Given that “Cruel Winter Blues” marks his directorial debut, it’s questionable why Lee Jeong Beom would want to add to the ever growing number of Korean gangster films. However, despite these initial misgivings, the film actually delivers a very different experience than might have been expected, and shies well away from the cliché and conventions of the genre, being a quiet, rich character study rather than the usual tale of blood soaked loyalty and baseball bat beatings.
The story begins with gangster Jae Mun (Sol Kyung Gu, best known for his iconic performance in “Public Enemy”) and his subordinate Chi Guk (Jo Han Sun, also in “Now and Forever”) heading to a small rural town called Bulgyo to lie in wait for a rival boss. Whilst waiting for him to show up, the two gradually adjust to life out in the sticks, with Chi Guk becoming involved with the local Taekwondo class and Jae Mun hesitantly forming a bond with the restaurant-owning mother of their target (played by actress Na Moon Hee, recently in “Crying Fist”). As time drags on, the reasons for their mission are revealed, and both begin to question their commitment to the gangster life.
Despite this rather familiar sounding plot, “Cruel Winter Blues” is a difficult beast to pin down, being neither a traditional gangster drama, nor a tale of big city criminals charmed by life in a quirky rural town, nor even the kind of redemptive personal journey which the set up seems to suggest. Probably the best way to describe the film is as a character study which focuses on themes of pride and revenge, but which strangely enough is driven by a mother-son dynamic of all things.
Although this might sound somewhat odd, it works very well, mainly thanks to an interesting set of multilayered characters and relationships which develop in a believable and unpredictable way. Director Lee steadfastly avoids mawkishness throughout, never taking the easy route or throwing in much in the way of cheap sentiment to try and endear nominal protagonist Jae Mun to the viewer, who is consistently depicted as being a pretty unpleasant man, cold, distant and prone to beating people in fits of rage. But since the film basically revolves him, Jae Mun does expectedly undergo some growth as things progress, though not in the expected fashion, and thankfully there is no forced emotional catharsis or sudden transformation into ill-fitting saintliness.
It’s fair to say that the film is not particularly plot driven, being based for the most part around a series of anecdotal events and with Lee taking his time to explore the characters at a decidedly unhurried pace. There is a growing sense of tension, though this stems mainly from the moral issues brought to the fore rather than any actual drama, and by the time the film has reached the halfway mark viewers would be forgiven for having forgotten why the characters came to the town to begin with.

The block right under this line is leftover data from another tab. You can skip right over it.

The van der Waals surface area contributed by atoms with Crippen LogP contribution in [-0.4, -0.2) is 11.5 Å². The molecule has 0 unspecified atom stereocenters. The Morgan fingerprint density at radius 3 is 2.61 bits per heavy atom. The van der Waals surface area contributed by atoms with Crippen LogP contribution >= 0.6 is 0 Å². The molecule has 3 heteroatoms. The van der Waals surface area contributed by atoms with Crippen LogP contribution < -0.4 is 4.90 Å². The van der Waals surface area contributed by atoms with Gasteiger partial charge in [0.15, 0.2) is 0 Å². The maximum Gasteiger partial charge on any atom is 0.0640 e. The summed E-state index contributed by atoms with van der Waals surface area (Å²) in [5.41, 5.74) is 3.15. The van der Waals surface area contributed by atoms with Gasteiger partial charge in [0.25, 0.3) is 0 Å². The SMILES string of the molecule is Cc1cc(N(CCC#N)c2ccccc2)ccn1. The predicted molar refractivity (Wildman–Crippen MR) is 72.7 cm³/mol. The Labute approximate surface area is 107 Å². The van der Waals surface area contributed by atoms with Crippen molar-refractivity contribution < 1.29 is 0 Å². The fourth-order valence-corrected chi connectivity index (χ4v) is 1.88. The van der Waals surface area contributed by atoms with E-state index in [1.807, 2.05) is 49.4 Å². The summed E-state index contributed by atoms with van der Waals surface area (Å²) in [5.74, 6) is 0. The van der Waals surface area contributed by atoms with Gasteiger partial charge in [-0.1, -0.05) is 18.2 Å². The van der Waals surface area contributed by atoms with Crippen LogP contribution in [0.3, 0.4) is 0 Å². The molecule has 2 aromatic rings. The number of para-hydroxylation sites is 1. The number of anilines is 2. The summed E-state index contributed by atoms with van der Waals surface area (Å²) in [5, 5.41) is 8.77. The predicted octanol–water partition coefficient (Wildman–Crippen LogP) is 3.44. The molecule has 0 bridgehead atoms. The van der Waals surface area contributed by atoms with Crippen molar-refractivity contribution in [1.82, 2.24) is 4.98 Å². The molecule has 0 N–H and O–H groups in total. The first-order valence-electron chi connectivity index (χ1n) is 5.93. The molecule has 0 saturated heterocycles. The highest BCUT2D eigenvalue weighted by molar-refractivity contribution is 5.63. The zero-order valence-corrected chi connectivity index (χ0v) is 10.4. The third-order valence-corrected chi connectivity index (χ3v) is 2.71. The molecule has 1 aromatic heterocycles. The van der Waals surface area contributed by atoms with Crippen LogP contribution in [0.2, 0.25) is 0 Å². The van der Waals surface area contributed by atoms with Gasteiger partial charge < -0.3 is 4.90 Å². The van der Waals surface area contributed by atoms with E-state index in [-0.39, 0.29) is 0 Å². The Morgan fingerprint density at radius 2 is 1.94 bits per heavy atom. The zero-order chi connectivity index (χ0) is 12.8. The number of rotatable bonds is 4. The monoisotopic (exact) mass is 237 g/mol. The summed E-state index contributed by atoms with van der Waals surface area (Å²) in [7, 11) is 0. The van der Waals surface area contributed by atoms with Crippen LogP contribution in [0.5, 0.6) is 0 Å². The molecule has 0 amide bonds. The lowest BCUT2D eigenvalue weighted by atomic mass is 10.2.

This is not to say that “Cruel Winter Blues” is dull in the least, thanks in no small part to the film’s dry sense of humour, which does lead to some unexpectedly funny scenes, as well as a few bursts of bloody violence which serve to underline the unpleasant effects of the gangster life. The film is generally quite subtle, with many details being hinted at rather than made explicit. Despite this, the film does pack a surprising punch, especially towards the end when the question of the impending killing finally looms; though even this is not handled in a predictable or straightforward manner.
Lee gives the proceedings a suitably cold and bleak look, which effectively mirrors the emotional wilderness inhabited by the characters, and aside from a few rather obvious and heavy handed attempts at symbolism, his direction is surprisingly mature for a first-timer. Mercifully, he steers well clear of any of the kind of idealised small town stereotypes which tend to populate such films, with the rural locale being depicted as isolated and rundown, and without any hint of nostalgia or preaching about the joys of a simple life.
As a result, “Cruel Winter Blues” certainly manages to transcend the gangster genre, and doesn’t deserve to be lumped in with the hordes of other features which on the surface appear to share similar plots and themes. Although it is understandable that viewers are likely already exhausted with Korean films dealing with the criminal life in any shape or form, Lee’s debut really does offer something that is both different and engaging, and which marks him as a director to watch in the future.
Lee Jeong-beom (director) / Lee Jeong-beom(screenplay)
CAST: Kyung-gu Sol